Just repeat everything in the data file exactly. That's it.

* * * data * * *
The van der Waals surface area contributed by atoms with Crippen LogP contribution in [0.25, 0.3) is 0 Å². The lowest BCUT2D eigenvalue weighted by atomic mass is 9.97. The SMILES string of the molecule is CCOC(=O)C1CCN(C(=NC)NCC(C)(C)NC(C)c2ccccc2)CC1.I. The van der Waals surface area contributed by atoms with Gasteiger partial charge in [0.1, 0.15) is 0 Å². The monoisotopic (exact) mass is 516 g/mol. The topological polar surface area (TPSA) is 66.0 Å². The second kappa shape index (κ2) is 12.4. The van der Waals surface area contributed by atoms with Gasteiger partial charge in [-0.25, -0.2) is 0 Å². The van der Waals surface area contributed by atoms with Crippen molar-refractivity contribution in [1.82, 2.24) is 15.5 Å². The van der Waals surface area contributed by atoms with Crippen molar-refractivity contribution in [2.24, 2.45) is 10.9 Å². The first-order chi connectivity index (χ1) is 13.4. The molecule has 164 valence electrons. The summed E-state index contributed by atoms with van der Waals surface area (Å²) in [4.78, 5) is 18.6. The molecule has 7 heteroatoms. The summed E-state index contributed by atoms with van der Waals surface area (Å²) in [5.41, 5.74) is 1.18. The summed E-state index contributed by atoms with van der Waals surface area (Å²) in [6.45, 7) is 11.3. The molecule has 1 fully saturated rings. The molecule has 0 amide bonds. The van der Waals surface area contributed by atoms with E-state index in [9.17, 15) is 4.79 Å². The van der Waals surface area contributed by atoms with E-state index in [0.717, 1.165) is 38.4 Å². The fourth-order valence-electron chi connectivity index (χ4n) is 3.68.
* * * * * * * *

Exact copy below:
The van der Waals surface area contributed by atoms with Crippen LogP contribution in [0.25, 0.3) is 0 Å². The lowest BCUT2D eigenvalue weighted by atomic mass is 9.97. The SMILES string of the molecule is CCOC(=O)C1CCN(C(=NC)NCC(C)(C)NC(C)c2ccccc2)CC1.I. The van der Waals surface area contributed by atoms with Gasteiger partial charge in [0.1, 0.15) is 0 Å². The monoisotopic (exact) mass is 516 g/mol. The topological polar surface area (TPSA) is 66.0 Å². The second kappa shape index (κ2) is 12.4. The van der Waals surface area contributed by atoms with Gasteiger partial charge in [-0.25, -0.2) is 0 Å². The van der Waals surface area contributed by atoms with Crippen molar-refractivity contribution in [1.82, 2.24) is 15.5 Å². The van der Waals surface area contributed by atoms with Crippen molar-refractivity contribution in [2.24, 2.45) is 10.9 Å². The first-order chi connectivity index (χ1) is 13.4. The molecule has 164 valence electrons. The summed E-state index contributed by atoms with van der Waals surface area (Å²) in [4.78, 5) is 18.6. The molecule has 7 heteroatoms. The summed E-state index contributed by atoms with van der Waals surface area (Å²) in [5.41, 5.74) is 1.18. The summed E-state index contributed by atoms with van der Waals surface area (Å²) in [6.45, 7) is 11.3. The molecule has 1 fully saturated rings. The molecule has 0 amide bonds. The van der Waals surface area contributed by atoms with E-state index in [9.17, 15) is 4.79 Å². The van der Waals surface area contributed by atoms with E-state index in [0.717, 1.165) is 38.4 Å². The fourth-order valence-electron chi connectivity index (χ4n) is 3.68.